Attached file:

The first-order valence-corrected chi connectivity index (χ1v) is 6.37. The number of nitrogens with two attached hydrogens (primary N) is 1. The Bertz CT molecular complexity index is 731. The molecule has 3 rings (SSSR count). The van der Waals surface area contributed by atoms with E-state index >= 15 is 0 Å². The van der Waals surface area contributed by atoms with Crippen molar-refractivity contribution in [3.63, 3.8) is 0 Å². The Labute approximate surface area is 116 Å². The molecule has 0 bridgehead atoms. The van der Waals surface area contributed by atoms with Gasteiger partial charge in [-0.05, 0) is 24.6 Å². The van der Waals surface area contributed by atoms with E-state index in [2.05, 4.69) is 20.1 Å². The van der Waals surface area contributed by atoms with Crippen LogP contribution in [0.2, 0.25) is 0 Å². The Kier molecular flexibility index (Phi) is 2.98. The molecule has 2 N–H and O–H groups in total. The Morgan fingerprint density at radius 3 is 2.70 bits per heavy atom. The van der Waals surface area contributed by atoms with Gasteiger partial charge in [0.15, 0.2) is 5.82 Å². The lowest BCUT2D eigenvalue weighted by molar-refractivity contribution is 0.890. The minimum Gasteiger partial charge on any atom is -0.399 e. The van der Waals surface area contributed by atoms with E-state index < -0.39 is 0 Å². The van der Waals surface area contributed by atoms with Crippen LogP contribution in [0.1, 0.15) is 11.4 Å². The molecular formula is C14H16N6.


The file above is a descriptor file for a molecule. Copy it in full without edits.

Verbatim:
The first-order valence-corrected chi connectivity index (χ1v) is 6.37. The number of nitrogens with two attached hydrogens (primary N) is 1. The Bertz CT molecular complexity index is 731. The molecule has 3 rings (SSSR count). The van der Waals surface area contributed by atoms with E-state index >= 15 is 0 Å². The van der Waals surface area contributed by atoms with Crippen molar-refractivity contribution in [3.63, 3.8) is 0 Å². The Labute approximate surface area is 116 Å². The molecule has 0 bridgehead atoms. The van der Waals surface area contributed by atoms with Gasteiger partial charge in [-0.05, 0) is 24.6 Å². The van der Waals surface area contributed by atoms with E-state index in [2.05, 4.69) is 20.1 Å². The van der Waals surface area contributed by atoms with Crippen LogP contribution in [0.2, 0.25) is 0 Å². The Kier molecular flexibility index (Phi) is 2.98. The molecule has 2 N–H and O–H groups in total. The Morgan fingerprint density at radius 3 is 2.70 bits per heavy atom. The van der Waals surface area contributed by atoms with Gasteiger partial charge in [0.15, 0.2) is 5.82 Å². The lowest BCUT2D eigenvalue weighted by molar-refractivity contribution is 0.890. The minimum Gasteiger partial charge on any atom is -0.399 e. The van der Waals surface area contributed by atoms with E-state index < -0.39 is 0 Å². The van der Waals surface area contributed by atoms with Crippen LogP contribution in [0.1, 0.15) is 11.4 Å². The molecular formula is C14H16N6.